Throughout history marijuana has been used to
serve various purposes in many different
cultures. The purposes have changed over time
to fit in with the current lifestyles.
This pattern is also true in American history.
The use of marijuana has adapted to the social
climate of the time.
Marijuana, whose scientific name is cannibis
sativa, was mentioned in historical manuscripts
as early as 2700 B. C. in China. (Grolier Electronic
Encyclopedia, 1995). The cultivation of the
marijuana plant began as far back as the
Jamestown settlers, around 1611, who used hemp
produced from the marijuana plant's fibers to make
rope and canvas. It was also used in making clothing
because of it's durability. These uses fit in with
the social climate of the time, because the main
focus was on survival rather than for psychoactive
During the prohibition, marijuana was widely
used because of the scarcity of alcohol. Prohibition
was repealed after just thirteen years while the prohibition
against marijuana lasted for more than seventy five years.
This double standard may have resulted from the wishes of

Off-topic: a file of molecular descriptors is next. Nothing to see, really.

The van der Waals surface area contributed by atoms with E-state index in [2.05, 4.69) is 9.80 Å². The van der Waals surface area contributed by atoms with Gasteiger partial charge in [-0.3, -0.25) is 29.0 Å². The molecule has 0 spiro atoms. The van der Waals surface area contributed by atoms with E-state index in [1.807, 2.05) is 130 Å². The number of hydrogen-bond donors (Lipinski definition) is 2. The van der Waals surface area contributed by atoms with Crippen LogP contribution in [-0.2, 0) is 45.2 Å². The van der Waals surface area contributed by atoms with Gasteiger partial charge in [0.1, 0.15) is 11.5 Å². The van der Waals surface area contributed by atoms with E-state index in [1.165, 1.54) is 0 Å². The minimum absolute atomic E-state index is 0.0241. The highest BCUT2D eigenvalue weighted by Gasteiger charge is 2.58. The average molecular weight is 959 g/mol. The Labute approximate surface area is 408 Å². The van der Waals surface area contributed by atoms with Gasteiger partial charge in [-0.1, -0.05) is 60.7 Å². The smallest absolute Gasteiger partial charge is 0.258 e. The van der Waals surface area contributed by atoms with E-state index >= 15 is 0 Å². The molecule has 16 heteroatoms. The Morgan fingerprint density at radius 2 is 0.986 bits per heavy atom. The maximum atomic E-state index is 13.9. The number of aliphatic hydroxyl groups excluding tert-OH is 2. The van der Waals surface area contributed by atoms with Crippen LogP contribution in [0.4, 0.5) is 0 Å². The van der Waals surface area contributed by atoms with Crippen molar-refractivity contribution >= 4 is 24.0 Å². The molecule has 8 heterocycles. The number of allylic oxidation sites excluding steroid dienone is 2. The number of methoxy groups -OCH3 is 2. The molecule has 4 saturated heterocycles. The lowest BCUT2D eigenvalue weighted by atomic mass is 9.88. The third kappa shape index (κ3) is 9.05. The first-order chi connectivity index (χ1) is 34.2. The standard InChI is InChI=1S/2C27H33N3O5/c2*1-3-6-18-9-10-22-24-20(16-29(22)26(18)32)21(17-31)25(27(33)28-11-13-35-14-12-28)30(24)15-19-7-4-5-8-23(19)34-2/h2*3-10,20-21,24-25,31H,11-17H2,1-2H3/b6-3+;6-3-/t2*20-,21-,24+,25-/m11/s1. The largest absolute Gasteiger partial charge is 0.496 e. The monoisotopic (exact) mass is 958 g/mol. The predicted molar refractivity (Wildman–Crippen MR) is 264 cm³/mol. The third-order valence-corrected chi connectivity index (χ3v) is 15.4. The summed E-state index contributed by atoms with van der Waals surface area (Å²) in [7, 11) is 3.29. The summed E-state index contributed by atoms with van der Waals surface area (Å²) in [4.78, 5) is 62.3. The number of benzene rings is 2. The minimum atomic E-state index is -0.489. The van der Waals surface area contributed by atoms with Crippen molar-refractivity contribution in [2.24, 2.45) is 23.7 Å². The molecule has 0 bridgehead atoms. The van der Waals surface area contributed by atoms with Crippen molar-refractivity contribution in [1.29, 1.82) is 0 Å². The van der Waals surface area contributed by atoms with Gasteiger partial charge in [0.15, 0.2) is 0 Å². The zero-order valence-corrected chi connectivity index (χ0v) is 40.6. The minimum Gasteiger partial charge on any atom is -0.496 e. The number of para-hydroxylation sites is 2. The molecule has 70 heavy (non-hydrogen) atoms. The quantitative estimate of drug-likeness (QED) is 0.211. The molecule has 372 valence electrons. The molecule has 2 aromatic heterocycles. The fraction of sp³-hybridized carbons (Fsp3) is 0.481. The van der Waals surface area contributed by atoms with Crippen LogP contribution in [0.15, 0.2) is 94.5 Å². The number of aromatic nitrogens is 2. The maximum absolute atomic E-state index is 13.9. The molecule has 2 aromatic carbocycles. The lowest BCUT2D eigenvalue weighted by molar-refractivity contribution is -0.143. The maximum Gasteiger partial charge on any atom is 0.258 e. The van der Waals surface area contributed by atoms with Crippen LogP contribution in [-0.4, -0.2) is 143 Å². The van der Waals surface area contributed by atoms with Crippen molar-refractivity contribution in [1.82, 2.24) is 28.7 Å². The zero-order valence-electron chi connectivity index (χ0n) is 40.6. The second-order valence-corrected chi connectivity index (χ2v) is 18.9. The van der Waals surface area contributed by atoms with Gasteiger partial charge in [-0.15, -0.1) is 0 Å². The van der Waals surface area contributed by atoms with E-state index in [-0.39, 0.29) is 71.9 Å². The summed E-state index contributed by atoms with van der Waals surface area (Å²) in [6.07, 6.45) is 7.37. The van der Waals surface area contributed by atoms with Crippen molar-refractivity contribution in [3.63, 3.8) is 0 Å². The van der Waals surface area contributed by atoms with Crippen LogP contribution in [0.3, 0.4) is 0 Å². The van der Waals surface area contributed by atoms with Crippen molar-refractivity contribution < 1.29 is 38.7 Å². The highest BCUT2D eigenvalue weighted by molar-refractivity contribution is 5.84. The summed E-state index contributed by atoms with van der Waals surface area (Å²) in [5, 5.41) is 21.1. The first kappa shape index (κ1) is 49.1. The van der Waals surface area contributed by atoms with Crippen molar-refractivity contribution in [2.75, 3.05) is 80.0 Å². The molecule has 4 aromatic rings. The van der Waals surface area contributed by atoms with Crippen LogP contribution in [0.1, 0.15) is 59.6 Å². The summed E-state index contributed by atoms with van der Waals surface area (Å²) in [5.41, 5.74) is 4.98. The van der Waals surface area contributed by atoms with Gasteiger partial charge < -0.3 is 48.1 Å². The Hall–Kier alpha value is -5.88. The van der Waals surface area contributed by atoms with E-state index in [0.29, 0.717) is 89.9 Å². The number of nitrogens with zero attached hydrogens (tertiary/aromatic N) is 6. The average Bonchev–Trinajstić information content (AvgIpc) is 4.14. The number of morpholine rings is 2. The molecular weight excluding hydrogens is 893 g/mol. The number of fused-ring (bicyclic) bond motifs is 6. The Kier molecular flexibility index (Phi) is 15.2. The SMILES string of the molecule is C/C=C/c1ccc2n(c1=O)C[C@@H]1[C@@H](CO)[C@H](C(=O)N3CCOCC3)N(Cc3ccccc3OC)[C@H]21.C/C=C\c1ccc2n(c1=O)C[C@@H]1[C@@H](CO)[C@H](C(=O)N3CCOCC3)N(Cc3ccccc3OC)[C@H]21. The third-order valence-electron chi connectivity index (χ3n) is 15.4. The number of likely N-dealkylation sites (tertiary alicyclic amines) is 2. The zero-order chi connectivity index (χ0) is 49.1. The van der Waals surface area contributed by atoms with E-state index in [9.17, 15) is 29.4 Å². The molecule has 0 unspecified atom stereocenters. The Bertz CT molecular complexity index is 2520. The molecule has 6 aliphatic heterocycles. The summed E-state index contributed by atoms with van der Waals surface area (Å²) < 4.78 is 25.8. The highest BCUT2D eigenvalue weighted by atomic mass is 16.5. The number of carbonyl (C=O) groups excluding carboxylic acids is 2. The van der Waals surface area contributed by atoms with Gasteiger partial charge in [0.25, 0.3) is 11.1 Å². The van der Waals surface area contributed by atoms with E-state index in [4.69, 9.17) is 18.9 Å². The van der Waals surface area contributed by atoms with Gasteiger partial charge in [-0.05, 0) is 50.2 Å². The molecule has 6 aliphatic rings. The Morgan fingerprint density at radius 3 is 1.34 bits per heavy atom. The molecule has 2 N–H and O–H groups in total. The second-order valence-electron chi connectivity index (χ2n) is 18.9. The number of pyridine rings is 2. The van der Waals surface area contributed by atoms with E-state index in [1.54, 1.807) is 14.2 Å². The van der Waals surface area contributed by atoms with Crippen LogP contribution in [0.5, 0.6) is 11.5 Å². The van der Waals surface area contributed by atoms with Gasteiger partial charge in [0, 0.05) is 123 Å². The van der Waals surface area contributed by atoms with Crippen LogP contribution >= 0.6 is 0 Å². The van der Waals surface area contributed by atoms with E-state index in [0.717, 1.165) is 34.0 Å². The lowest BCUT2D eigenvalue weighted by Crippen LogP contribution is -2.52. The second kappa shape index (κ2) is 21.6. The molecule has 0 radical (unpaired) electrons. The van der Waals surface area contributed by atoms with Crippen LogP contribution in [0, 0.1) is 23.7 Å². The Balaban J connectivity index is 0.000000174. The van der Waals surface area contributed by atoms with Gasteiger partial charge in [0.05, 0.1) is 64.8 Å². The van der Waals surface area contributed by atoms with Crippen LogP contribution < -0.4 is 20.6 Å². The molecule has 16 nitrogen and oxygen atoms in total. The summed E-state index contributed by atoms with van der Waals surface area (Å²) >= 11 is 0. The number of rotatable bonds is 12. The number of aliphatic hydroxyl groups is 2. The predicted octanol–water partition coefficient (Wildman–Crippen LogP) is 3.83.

those in power. Alcohol prohibition struck directly at
tens of millions of Americans of all ages, including many of
societies most powerful members. Marijuana prohibition
threatened far fewer Americans, and they had relatively
little influence in the districts of power. Only the
prohibition of marijuana, which some sixty million
Americans have violated since 1965 has come close
to approximating the prohibition experience, but
marijuana smokers consist mostly of young and
relatively powerless Americans (American Heritage, pg 47).
Alcohol prohibition was repealed and
marijuana prohibition was retained, not because
scientists had proved that alcohol was the less dangerous
of the various psychoactive drugs, but because of the prejudices
and preferences of most Americans (American Heritage, pg 47).
In 1937 the government issued the...